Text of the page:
For people with little or no speech who use electronic communication devices as their “voice”, it is easy to assume that this device will be with them and working at all times. This is often not the case.
When supporting someone who does not speak but uses another way of communicating, also known as augmentative and alternative communication (AAC), you really need to consider all of the ‘what if’ scenarios.
For example, Charlie is using one of the many apps on an iPad as his voice. But what if:
- Charlie’s iPad falls off his wheelchair and breaks
- The battery runs out at lunch time while he is playing with friends
- Charlie wants to chat when he goes swimming
Strategic competence refers to ways that people who use AAC can overcome these limitations of their systems or their own skills. (Light, 1989).
What can we do to be prepared for these real ‘what if’ scenarios? Here are our top 5 tips:
1. Use more than one method to communicate
Multi-modal communication is when a person uses many methods to get their message across ̶ we all do this. Try using facial expressions and body language, or even point to objects or pictures to get your message across.
2. Have a back-up charger
Often devices only come with one charger. Purchase another one to leave at home and one to travel with the device at all times so you always have a back up. Your device might also be compatible with a universal portable charger so you have another option.
3. Get a non-electronic communication aid
Having a back up communication system that does not rely on batteries or power is a must. This can include a simple alphabet board, set of community request cards or even a more complex communication book. There are a variety of communication aids available through the Non-electronic Communication Aid Scheme.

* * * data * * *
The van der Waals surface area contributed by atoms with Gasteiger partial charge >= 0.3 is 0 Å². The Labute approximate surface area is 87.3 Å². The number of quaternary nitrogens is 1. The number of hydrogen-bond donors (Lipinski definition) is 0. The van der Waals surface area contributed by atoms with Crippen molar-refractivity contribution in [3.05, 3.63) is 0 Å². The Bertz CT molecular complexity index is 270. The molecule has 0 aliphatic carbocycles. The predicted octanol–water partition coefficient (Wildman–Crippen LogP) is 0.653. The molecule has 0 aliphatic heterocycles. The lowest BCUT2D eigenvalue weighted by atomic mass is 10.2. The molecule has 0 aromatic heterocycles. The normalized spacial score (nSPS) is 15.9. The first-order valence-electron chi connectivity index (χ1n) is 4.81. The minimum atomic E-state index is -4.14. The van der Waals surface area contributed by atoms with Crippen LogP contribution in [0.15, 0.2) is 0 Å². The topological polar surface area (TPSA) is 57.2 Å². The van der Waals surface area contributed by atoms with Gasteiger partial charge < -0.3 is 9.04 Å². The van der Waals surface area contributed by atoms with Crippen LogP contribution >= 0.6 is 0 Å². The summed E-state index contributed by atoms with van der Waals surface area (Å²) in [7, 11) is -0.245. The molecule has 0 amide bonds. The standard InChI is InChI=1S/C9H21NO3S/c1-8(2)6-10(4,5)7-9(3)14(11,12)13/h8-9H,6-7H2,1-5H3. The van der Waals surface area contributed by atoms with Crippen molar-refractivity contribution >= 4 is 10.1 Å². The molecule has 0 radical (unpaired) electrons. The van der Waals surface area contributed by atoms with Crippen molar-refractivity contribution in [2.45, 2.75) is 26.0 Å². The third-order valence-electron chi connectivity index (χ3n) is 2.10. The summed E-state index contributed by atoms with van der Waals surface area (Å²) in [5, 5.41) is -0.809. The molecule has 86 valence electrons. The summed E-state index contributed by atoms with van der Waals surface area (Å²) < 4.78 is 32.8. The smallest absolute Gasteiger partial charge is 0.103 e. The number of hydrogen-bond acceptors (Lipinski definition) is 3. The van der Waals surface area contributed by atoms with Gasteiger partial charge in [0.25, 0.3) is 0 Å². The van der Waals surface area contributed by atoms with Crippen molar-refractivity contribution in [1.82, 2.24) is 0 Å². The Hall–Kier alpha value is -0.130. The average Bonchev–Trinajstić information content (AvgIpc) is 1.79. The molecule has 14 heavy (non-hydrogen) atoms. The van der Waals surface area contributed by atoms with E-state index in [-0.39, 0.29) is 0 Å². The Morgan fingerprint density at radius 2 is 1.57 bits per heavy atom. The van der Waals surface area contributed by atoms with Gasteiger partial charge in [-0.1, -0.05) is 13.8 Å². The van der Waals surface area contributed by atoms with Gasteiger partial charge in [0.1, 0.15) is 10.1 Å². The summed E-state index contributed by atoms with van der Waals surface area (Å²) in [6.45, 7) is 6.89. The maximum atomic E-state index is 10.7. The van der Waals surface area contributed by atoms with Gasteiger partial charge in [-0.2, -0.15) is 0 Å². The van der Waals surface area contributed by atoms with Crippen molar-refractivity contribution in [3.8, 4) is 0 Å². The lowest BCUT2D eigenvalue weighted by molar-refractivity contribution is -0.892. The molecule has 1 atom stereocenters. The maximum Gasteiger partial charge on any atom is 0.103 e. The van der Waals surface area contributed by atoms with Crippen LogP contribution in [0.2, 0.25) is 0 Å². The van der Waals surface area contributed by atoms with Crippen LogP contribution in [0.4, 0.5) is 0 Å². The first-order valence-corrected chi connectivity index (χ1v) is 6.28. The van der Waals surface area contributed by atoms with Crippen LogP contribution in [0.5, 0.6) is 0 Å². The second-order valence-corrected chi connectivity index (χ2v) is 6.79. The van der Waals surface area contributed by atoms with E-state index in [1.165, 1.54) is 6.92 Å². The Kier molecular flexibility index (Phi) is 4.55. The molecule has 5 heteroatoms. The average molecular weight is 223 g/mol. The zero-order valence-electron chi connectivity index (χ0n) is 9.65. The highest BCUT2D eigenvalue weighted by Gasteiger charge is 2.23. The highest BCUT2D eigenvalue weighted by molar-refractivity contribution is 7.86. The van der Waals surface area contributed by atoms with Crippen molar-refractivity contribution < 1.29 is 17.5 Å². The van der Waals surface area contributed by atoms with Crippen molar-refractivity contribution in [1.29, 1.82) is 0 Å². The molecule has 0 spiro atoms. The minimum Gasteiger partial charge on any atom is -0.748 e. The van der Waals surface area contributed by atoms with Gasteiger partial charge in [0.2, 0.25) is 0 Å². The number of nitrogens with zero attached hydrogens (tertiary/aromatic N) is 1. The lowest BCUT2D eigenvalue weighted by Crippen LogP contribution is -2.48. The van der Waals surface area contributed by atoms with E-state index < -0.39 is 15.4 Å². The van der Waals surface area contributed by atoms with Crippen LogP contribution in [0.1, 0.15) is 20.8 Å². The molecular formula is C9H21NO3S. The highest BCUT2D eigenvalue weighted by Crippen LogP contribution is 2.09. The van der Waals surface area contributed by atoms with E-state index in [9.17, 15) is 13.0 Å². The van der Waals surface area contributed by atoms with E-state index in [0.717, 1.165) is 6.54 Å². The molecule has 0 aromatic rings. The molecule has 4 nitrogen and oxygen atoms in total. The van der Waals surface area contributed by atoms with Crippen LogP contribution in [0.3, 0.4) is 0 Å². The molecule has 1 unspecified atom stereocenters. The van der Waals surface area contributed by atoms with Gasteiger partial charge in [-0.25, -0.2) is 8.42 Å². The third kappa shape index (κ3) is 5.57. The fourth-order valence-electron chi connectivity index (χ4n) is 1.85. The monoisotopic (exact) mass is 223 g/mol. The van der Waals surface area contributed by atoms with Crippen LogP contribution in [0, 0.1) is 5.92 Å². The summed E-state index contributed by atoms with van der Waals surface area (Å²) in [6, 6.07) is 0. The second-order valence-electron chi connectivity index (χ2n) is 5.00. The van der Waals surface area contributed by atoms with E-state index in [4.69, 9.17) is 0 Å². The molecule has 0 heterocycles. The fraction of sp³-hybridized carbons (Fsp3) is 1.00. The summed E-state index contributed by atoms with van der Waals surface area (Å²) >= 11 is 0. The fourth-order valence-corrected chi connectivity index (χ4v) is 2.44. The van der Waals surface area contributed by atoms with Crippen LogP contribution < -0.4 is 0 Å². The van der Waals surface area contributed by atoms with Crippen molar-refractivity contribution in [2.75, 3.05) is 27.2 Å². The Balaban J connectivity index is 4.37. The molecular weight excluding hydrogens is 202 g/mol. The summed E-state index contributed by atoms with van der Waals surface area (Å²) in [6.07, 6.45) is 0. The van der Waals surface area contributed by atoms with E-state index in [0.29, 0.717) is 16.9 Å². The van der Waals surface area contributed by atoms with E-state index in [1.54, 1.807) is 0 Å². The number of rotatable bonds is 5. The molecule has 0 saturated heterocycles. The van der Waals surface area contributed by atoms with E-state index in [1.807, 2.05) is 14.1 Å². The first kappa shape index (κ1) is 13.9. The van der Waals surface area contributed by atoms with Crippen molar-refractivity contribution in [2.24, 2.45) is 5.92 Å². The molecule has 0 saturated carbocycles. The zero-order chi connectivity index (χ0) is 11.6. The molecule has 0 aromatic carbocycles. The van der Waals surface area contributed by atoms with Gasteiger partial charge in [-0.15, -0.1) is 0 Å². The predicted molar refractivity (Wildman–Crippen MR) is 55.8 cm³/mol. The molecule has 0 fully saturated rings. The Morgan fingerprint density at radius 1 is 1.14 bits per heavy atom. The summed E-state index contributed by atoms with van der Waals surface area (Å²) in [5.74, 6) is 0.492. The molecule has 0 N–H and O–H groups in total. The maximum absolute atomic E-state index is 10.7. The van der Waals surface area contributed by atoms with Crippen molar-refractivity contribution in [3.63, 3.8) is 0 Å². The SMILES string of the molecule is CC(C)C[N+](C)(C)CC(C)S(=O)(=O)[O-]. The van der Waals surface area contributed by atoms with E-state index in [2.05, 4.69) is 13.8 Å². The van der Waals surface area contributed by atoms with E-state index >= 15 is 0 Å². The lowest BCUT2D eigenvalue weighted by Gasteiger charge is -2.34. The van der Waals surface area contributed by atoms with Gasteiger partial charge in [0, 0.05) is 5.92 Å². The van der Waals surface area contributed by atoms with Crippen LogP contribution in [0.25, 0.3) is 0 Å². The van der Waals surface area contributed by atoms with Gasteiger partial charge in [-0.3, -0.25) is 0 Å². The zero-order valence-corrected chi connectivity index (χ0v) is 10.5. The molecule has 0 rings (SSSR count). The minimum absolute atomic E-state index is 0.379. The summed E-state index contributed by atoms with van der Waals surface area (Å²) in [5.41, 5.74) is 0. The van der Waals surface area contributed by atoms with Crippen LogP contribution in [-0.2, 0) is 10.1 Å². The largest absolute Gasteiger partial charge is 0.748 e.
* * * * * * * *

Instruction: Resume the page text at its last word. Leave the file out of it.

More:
4. Key Word Sign and natural gesture
Using an unaided form of communicating that does not rely on anything other than the use of your hands. Key Word Sign and natural gesture, can allow for effective communication in environments where the use of an aid is not possible, eg. at the swimming pool. However, keep in mind that the person you are communicating with may not have the same knowledge of formal signs.
5. Don’t forget the use of Yes and No Questions
Ask how the person indicates yes and no. This could be by using their eyes to look up for yes and down for no, a head movement or some other way. Once you have worked this out, yes/no questions are a powerful way of communicating when you have no other option available.
Well there you have it, our top 5 tips for preparing for the practical hiccups that occur when communicating with people who use devices as their voice. Share your tips with us below.
Light, J. (1989). Toward a Definition of Communicative Competence for individuals using augmentative and alternative communication systems. Augmentative and Alternative Communication, 137-144.